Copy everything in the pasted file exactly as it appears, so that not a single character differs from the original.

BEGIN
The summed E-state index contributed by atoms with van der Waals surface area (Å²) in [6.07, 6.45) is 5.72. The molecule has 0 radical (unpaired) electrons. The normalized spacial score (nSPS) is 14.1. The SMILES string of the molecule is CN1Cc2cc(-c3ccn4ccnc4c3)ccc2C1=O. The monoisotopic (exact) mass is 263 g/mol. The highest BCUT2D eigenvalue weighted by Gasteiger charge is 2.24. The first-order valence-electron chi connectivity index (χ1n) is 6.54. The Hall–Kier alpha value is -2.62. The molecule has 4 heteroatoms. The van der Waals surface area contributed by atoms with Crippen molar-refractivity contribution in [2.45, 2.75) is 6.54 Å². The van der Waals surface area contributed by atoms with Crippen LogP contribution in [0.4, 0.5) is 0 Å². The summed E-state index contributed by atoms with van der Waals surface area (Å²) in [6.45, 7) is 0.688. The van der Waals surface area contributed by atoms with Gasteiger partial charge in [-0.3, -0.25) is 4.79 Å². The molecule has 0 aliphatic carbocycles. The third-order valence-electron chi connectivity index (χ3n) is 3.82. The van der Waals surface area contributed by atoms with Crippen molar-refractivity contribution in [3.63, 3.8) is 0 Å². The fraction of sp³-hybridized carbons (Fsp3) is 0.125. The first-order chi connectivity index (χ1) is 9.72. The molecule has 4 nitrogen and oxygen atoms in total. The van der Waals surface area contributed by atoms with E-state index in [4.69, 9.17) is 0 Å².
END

The summed E-state index contributed by atoms with van der Waals surface area (Å²) in [6.07, 6.45) is 5.72. The molecule has 0 radical (unpaired) electrons. The normalized spacial score (nSPS) is 14.1. The SMILES string of the molecule is CN1Cc2cc(-c3ccn4ccnc4c3)ccc2C1=O. The monoisotopic (exact) mass is 263 g/mol. The highest BCUT2D eigenvalue weighted by Gasteiger charge is 2.24. The first-order valence-electron chi connectivity index (χ1n) is 6.54. The Hall–Kier alpha value is -2.62. The molecule has 4 heteroatoms. The van der Waals surface area contributed by atoms with Crippen molar-refractivity contribution in [2.45, 2.75) is 6.54 Å². The van der Waals surface area contributed by atoms with Crippen LogP contribution in [0.4, 0.5) is 0 Å². The summed E-state index contributed by atoms with van der Waals surface area (Å²) in [6.45, 7) is 0.688. The van der Waals surface area contributed by atoms with Gasteiger partial charge in [-0.3, -0.25) is 4.79 Å². The molecule has 0 aliphatic carbocycles. The third-order valence-electron chi connectivity index (χ3n) is 3.82. The van der Waals surface area contributed by atoms with Crippen molar-refractivity contribution in [3.63, 3.8) is 0 Å². The fraction of sp³-hybridized carbons (Fsp3) is 0.125. The first-order chi connectivity index (χ1) is 9.72. The molecule has 4 nitrogen and oxygen atoms in total. The van der Waals surface area contributed by atoms with E-state index in [4.69, 9.17) is 0 Å².